It took me seven years to get rid of these reservations and a banal, but real, fear of the magnitude of the state apparatus. Even now that I conduct my own small business against all odds, I have to struggle with neurosis, wondering whether my dear motherland will start to rearrange the pieces of this jigsaw called the Ukrainian tax system, to which I have already got accustomed. I have fears not because I don’t want my country to change; I just want these changes to be irreversible and want the rules for businesses to be stable and equal. But for the time being one is still looking in legislative acts, served with a sauce of “improvements” so to speak, for mechanisms aimed at swindling us, small entrepreneurs. How could it be otherwise? The system has taught us to do so! But not only the authorities in the capital are so audacious. You should just go out of the city.
I met a friend who shared with me his experience of collecting documents concerning the property that had already been in his possession.
“That resembled a fairy tale – go God knows where, bring God knows what… First of all, you had to collect a bagful of documents, including a certificate issued by a specific branch of the Savings Union bank in the village of Vasylkiv in the Kiev Oblast, in which in the 1950s my late parents were given an installment loan for the purchase of building materials for the construction of a house.
The bank clerks were dumbfounded at the strange demands made by the office workers. It is hard to describe those feelings. All debts on such loans were repaid long time ago or remitted as early as in the 1960s. But I got some piece of paper.”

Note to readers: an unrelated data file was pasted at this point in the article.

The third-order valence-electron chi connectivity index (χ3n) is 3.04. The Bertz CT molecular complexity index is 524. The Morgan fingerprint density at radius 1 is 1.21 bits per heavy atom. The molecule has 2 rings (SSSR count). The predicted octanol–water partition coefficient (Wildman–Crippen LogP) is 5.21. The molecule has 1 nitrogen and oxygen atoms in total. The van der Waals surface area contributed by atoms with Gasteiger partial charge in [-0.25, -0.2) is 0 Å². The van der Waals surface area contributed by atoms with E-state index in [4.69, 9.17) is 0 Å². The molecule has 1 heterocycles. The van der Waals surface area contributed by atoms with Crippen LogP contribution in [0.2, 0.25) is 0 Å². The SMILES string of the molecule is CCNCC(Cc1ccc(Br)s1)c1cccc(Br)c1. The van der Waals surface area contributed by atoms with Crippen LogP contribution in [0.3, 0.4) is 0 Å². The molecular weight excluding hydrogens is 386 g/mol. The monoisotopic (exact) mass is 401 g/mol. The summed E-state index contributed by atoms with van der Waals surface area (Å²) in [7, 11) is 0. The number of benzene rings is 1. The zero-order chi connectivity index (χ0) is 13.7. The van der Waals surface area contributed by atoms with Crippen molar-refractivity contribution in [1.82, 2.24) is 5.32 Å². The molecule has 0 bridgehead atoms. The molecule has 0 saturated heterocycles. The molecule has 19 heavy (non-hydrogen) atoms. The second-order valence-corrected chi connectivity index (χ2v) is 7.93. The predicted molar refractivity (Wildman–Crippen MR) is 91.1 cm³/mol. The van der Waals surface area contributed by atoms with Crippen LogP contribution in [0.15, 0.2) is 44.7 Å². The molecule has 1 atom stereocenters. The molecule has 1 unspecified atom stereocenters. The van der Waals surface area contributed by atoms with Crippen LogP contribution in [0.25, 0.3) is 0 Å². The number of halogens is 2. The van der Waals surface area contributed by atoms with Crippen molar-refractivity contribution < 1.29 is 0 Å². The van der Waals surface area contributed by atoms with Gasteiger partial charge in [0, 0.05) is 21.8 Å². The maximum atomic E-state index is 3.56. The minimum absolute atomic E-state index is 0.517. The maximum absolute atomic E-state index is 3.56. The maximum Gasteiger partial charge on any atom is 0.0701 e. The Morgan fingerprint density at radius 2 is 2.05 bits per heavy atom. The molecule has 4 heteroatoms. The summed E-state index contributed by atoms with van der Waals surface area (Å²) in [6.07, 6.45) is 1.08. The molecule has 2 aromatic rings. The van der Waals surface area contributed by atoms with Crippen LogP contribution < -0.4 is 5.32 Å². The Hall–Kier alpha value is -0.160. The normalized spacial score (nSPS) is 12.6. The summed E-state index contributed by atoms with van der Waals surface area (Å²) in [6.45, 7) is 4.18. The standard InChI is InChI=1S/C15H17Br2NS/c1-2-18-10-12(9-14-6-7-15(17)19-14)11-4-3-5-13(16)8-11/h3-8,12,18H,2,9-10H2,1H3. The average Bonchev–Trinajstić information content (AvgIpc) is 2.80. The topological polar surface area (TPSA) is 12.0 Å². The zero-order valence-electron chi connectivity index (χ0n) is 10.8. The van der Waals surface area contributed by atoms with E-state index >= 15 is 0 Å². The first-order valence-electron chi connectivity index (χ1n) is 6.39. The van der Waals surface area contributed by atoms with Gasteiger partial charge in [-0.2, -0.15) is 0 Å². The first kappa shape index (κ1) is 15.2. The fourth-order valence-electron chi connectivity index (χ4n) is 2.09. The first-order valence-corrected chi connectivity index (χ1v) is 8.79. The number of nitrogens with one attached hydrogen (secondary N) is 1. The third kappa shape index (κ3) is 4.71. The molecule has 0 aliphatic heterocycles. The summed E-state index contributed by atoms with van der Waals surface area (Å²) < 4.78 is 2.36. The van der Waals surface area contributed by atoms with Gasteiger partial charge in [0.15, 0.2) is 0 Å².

Another friend of mine, a notary public, came up against similar difficulties. In the district where he lives, an office worker sees customers once a week at given hours. A long queue of people – similar to those in front of Lenin’s mausoleum at the heyday of the USRR, builds up. “His professional competences are definitely not sufficient for the tasks he carries out. Instead of the village of Kożuchiwka, he wrote Kalyniwka. I have to be cautious as never before.”
The most “fascinating” situations occur when an average citizen decides to document, in accordance with the procedures, the privatisation of land or real estate on his own. He enters the folk game „find your documents.” An application submitted to the district office goes to the regional administration, then to the provincial authorities and then … somewhere else, for sure. But it is virtually impossible to keep track of where your application goes; as my friend says: “no one knows anything; everyone sends you elsewhere, as far as possible, because the case is outside his remit. In order to get to any office, you have to take a place in a queue as early as at four in the morning and wait in the queue only to learn that it is not the right room. When I went into hysterics and threw a tantrum because I couldn’t find my application with documents that I had been collecting for a long time, the office workers politely advised me to go to a commercial organisation that deals with similar cases. The organisation was anointed by the district office. I paid a fee of 3,000 hryvnias and was promised that the case would be dealt with within a year. And so it was.”
The state system was created in such a way as to make an average citizen want to run far, far away when confronted with it. The system works for itself and for those within in, not for an individual, a citizen, an inhabitant. Hence corruption, lawlessness, cronyism, nepotism and other “attractions” of the Ukrainian red tape.
By two Ukrainian women
Written down, translated and commented by Marija Jakubowycz
Translation into English: Anna Orzechowska
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I would like to start with some positive aspects but the first sentence goes as follows...
Unfortunately, a Polish employer is not willing to employ a foreigner and fulfil all standards of law. They do not have to be and indeed are not bad themselves nor are they a horror of a foreigner. However, complicated legal rules and disproportionately high costs of the employment cause the employers to look for easier ways of documenting all situations that take place in their firms or companies.
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R like registration of residence